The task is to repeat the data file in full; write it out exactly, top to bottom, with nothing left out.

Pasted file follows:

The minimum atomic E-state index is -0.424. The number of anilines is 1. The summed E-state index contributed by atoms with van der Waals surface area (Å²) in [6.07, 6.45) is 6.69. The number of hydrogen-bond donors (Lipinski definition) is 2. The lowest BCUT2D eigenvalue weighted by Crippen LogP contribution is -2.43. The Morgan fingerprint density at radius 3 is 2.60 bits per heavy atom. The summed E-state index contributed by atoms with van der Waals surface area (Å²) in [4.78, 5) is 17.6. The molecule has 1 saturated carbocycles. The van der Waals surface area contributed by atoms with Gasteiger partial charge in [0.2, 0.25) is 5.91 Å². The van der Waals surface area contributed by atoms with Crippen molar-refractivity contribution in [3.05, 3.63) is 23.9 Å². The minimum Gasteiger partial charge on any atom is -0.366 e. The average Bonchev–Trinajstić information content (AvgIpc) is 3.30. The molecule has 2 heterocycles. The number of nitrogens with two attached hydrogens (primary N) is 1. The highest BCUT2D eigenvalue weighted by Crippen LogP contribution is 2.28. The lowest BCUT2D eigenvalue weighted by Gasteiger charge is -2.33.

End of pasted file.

The minimum atomic E-state index is -0.424. The number of anilines is 1. The summed E-state index contributed by atoms with van der Waals surface area (Å²) in [6.07, 6.45) is 6.69. The number of hydrogen-bond donors (Lipinski definition) is 2. The lowest BCUT2D eigenvalue weighted by Crippen LogP contribution is -2.43. The Morgan fingerprint density at radius 3 is 2.60 bits per heavy atom. The summed E-state index contributed by atoms with van der Waals surface area (Å²) in [4.78, 5) is 17.6. The molecule has 1 saturated carbocycles. The van der Waals surface area contributed by atoms with Gasteiger partial charge in [0.2, 0.25) is 5.91 Å². The van der Waals surface area contributed by atoms with Crippen molar-refractivity contribution in [3.05, 3.63) is 23.9 Å². The minimum Gasteiger partial charge on any atom is -0.366 e. The average Bonchev–Trinajstić information content (AvgIpc) is 3.30. The molecule has 2 heterocycles. The number of nitrogens with two attached hydrogens (primary N) is 1. The highest BCUT2D eigenvalue weighted by Crippen LogP contribution is 2.28. The lowest BCUT2D eigenvalue weighted by Gasteiger charge is -2.33.